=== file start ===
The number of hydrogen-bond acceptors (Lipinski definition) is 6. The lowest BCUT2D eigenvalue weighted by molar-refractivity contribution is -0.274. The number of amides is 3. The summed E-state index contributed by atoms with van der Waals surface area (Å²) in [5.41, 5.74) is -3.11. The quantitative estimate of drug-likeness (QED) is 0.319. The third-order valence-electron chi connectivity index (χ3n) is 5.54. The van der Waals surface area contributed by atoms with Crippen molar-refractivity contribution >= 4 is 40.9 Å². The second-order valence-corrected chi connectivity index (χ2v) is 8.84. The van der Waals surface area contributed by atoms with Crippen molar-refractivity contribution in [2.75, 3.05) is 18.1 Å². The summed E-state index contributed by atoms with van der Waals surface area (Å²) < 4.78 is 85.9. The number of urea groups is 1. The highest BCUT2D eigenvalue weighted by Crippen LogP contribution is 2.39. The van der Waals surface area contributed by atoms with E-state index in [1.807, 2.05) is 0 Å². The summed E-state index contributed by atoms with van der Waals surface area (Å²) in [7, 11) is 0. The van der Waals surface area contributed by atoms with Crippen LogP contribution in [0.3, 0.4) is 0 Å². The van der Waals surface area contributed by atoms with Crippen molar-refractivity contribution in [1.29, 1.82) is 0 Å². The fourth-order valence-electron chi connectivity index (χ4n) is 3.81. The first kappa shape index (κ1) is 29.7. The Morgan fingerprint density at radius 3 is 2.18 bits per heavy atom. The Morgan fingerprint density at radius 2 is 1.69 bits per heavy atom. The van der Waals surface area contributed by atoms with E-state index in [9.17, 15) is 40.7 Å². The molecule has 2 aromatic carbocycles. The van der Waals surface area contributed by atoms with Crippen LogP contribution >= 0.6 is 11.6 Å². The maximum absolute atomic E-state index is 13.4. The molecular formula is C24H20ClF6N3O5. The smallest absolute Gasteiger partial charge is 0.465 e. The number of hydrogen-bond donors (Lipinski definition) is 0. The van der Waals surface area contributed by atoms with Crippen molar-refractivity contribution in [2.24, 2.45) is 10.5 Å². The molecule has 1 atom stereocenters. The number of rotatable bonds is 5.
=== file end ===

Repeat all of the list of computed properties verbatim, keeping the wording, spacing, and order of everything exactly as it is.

The number of hydrogen-bond acceptors (Lipinski definition) is 6. The lowest BCUT2D eigenvalue weighted by molar-refractivity contribution is -0.274. The number of amides is 3. The summed E-state index contributed by atoms with van der Waals surface area (Å²) in [5.41, 5.74) is -3.11. The quantitative estimate of drug-likeness (QED) is 0.319. The third-order valence-electron chi connectivity index (χ3n) is 5.54. The van der Waals surface area contributed by atoms with Crippen molar-refractivity contribution >= 4 is 40.9 Å². The second-order valence-corrected chi connectivity index (χ2v) is 8.84. The van der Waals surface area contributed by atoms with Crippen molar-refractivity contribution in [2.75, 3.05) is 18.1 Å². The summed E-state index contributed by atoms with van der Waals surface area (Å²) < 4.78 is 85.9. The number of urea groups is 1. The highest BCUT2D eigenvalue weighted by Crippen LogP contribution is 2.39. The van der Waals surface area contributed by atoms with E-state index in [1.807, 2.05) is 0 Å². The summed E-state index contributed by atoms with van der Waals surface area (Å²) in [7, 11) is 0. The van der Waals surface area contributed by atoms with Crippen LogP contribution in [0.3, 0.4) is 0 Å². The van der Waals surface area contributed by atoms with Crippen molar-refractivity contribution in [1.29, 1.82) is 0 Å². The fourth-order valence-electron chi connectivity index (χ4n) is 3.81. The first kappa shape index (κ1) is 29.7. The Morgan fingerprint density at radius 3 is 2.18 bits per heavy atom. The Morgan fingerprint density at radius 2 is 1.69 bits per heavy atom. The van der Waals surface area contributed by atoms with E-state index in [9.17, 15) is 40.7 Å². The molecule has 2 aromatic carbocycles. The van der Waals surface area contributed by atoms with Crippen LogP contribution >= 0.6 is 11.6 Å². The maximum absolute atomic E-state index is 13.4. The molecular formula is C24H20ClF6N3O5. The smallest absolute Gasteiger partial charge is 0.465 e. The number of hydrogen-bond donors (Lipinski definition) is 0. The van der Waals surface area contributed by atoms with Crippen molar-refractivity contribution in [2.24, 2.45) is 10.5 Å². The molecule has 1 atom stereocenters. The number of rotatable bonds is 5.